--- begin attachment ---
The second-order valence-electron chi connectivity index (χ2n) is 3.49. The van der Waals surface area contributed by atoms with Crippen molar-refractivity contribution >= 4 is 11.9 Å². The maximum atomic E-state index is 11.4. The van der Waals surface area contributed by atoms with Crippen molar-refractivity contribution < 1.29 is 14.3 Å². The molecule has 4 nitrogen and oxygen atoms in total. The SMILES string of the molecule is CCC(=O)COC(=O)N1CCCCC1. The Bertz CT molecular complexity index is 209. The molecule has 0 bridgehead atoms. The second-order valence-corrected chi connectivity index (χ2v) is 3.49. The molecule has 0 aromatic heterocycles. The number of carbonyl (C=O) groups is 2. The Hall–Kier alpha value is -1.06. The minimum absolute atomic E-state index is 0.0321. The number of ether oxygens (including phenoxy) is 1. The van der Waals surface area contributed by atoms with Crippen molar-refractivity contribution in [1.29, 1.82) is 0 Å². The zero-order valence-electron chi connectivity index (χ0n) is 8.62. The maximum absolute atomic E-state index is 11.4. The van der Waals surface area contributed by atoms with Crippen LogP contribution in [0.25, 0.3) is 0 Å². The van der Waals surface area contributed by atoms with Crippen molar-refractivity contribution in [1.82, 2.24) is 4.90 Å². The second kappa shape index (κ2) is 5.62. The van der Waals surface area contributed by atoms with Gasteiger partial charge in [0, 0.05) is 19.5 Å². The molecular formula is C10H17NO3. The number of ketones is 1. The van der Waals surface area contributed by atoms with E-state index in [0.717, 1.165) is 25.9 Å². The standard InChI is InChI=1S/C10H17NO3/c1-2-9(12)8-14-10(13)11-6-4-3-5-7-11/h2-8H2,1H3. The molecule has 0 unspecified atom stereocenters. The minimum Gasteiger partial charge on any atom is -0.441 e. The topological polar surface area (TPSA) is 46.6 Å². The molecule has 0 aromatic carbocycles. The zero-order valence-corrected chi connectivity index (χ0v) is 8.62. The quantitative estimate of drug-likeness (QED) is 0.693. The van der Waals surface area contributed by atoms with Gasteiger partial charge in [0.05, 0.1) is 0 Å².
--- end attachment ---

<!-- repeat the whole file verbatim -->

The second-order valence-electron chi connectivity index (χ2n) is 3.49. The van der Waals surface area contributed by atoms with Crippen molar-refractivity contribution >= 4 is 11.9 Å². The maximum atomic E-state index is 11.4. The van der Waals surface area contributed by atoms with Crippen molar-refractivity contribution < 1.29 is 14.3 Å². The molecule has 4 nitrogen and oxygen atoms in total. The SMILES string of the molecule is CCC(=O)COC(=O)N1CCCCC1. The Bertz CT molecular complexity index is 209. The molecule has 0 bridgehead atoms. The second-order valence-corrected chi connectivity index (χ2v) is 3.49. The molecule has 0 aromatic heterocycles. The number of carbonyl (C=O) groups is 2. The Hall–Kier alpha value is -1.06. The minimum absolute atomic E-state index is 0.0321. The number of ether oxygens (including phenoxy) is 1. The van der Waals surface area contributed by atoms with Crippen molar-refractivity contribution in [1.29, 1.82) is 0 Å². The zero-order valence-electron chi connectivity index (χ0n) is 8.62. The maximum absolute atomic E-state index is 11.4. The van der Waals surface area contributed by atoms with Crippen LogP contribution in [0.25, 0.3) is 0 Å². The van der Waals surface area contributed by atoms with Crippen molar-refractivity contribution in [1.82, 2.24) is 4.90 Å². The second kappa shape index (κ2) is 5.62. The van der Waals surface area contributed by atoms with Gasteiger partial charge in [0, 0.05) is 19.5 Å². The molecular formula is C10H17NO3. The number of ketones is 1. The van der Waals surface area contributed by atoms with E-state index in [0.717, 1.165) is 25.9 Å². The standard InChI is InChI=1S/C10H17NO3/c1-2-9(12)8-14-10(13)11-6-4-3-5-7-11/h2-8H2,1H3. The molecule has 0 unspecified atom stereocenters. The minimum Gasteiger partial charge on any atom is -0.441 e. The topological polar surface area (TPSA) is 46.6 Å². The molecule has 0 aromatic carbocycles. The zero-order valence-corrected chi connectivity index (χ0v) is 8.62. The quantitative estimate of drug-likeness (QED) is 0.693. The van der Waals surface area contributed by atoms with Gasteiger partial charge in [0.05, 0.1) is 0 Å².